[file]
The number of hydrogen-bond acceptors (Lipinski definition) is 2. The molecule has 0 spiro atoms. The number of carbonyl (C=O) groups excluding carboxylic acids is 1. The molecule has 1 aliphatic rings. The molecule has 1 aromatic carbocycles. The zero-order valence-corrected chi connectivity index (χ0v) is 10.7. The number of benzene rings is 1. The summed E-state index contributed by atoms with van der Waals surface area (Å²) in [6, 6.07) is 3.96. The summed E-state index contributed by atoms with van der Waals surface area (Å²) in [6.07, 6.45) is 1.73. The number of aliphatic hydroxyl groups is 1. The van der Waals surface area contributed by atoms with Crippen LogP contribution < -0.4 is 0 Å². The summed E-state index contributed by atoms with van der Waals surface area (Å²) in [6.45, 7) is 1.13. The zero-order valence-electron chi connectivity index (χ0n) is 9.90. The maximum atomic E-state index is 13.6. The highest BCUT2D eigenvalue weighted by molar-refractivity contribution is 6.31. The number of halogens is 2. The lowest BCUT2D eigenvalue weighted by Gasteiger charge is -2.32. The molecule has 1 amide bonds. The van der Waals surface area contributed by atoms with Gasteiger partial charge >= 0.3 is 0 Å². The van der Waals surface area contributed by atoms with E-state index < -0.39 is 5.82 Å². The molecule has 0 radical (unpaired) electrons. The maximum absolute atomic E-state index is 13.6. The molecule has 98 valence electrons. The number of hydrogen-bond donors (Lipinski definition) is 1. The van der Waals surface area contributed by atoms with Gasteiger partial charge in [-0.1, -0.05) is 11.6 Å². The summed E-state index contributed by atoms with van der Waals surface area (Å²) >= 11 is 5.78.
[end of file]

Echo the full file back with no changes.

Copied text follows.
The number of hydrogen-bond acceptors (Lipinski definition) is 2. The molecule has 0 spiro atoms. The number of carbonyl (C=O) groups excluding carboxylic acids is 1. The molecule has 1 aliphatic rings. The molecule has 1 aromatic carbocycles. The zero-order valence-corrected chi connectivity index (χ0v) is 10.7. The number of benzene rings is 1. The summed E-state index contributed by atoms with van der Waals surface area (Å²) in [6, 6.07) is 3.96. The summed E-state index contributed by atoms with van der Waals surface area (Å²) in [6.07, 6.45) is 1.73. The number of aliphatic hydroxyl groups is 1. The van der Waals surface area contributed by atoms with Crippen LogP contribution < -0.4 is 0 Å². The summed E-state index contributed by atoms with van der Waals surface area (Å²) in [6.45, 7) is 1.13. The zero-order valence-electron chi connectivity index (χ0n) is 9.90. The maximum atomic E-state index is 13.6. The highest BCUT2D eigenvalue weighted by molar-refractivity contribution is 6.31. The number of halogens is 2. The lowest BCUT2D eigenvalue weighted by Gasteiger charge is -2.32. The molecule has 1 amide bonds. The van der Waals surface area contributed by atoms with Gasteiger partial charge >= 0.3 is 0 Å². The van der Waals surface area contributed by atoms with E-state index < -0.39 is 5.82 Å². The molecule has 0 radical (unpaired) electrons. The maximum absolute atomic E-state index is 13.6. The molecule has 98 valence electrons. The number of hydrogen-bond donors (Lipinski definition) is 1. The van der Waals surface area contributed by atoms with Gasteiger partial charge in [-0.1, -0.05) is 11.6 Å². The summed E-state index contributed by atoms with van der Waals surface area (Å²) >= 11 is 5.78.